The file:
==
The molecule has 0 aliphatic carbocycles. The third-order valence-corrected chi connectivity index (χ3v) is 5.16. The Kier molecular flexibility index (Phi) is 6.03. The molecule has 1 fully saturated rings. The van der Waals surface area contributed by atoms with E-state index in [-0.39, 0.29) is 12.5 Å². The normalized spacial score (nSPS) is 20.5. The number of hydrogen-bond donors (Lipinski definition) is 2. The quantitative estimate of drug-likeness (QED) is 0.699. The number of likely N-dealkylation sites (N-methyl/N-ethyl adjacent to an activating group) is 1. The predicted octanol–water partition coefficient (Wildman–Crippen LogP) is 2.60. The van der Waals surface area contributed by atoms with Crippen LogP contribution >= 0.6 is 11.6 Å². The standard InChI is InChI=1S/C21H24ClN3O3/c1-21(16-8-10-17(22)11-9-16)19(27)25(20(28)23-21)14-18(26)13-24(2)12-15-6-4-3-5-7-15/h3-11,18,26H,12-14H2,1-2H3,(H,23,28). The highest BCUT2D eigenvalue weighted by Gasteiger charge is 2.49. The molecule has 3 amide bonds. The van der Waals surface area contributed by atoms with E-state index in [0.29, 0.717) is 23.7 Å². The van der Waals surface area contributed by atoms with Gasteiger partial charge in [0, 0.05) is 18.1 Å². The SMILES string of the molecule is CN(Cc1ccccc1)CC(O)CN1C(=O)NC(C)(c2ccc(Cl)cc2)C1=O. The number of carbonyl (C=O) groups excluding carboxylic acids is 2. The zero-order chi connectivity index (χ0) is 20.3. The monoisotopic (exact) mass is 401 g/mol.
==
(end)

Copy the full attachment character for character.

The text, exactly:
The molecule has 0 aliphatic carbocycles. The third-order valence-corrected chi connectivity index (χ3v) is 5.16. The Kier molecular flexibility index (Phi) is 6.03. The molecule has 1 fully saturated rings. The van der Waals surface area contributed by atoms with E-state index in [-0.39, 0.29) is 12.5 Å². The normalized spacial score (nSPS) is 20.5. The number of hydrogen-bond donors (Lipinski definition) is 2. The quantitative estimate of drug-likeness (QED) is 0.699. The number of likely N-dealkylation sites (N-methyl/N-ethyl adjacent to an activating group) is 1. The predicted octanol–water partition coefficient (Wildman–Crippen LogP) is 2.60. The van der Waals surface area contributed by atoms with Crippen LogP contribution >= 0.6 is 11.6 Å². The standard InChI is InChI=1S/C21H24ClN3O3/c1-21(16-8-10-17(22)11-9-16)19(27)25(20(28)23-21)14-18(26)13-24(2)12-15-6-4-3-5-7-15/h3-11,18,26H,12-14H2,1-2H3,(H,23,28). The highest BCUT2D eigenvalue weighted by Gasteiger charge is 2.49. The molecule has 3 amide bonds. The van der Waals surface area contributed by atoms with E-state index in [0.29, 0.717) is 23.7 Å². The van der Waals surface area contributed by atoms with Gasteiger partial charge in [0, 0.05) is 18.1 Å². The SMILES string of the molecule is CN(Cc1ccccc1)CC(O)CN1C(=O)NC(C)(c2ccc(Cl)cc2)C1=O. The number of carbonyl (C=O) groups excluding carboxylic acids is 2. The zero-order chi connectivity index (χ0) is 20.3. The monoisotopic (exact) mass is 401 g/mol.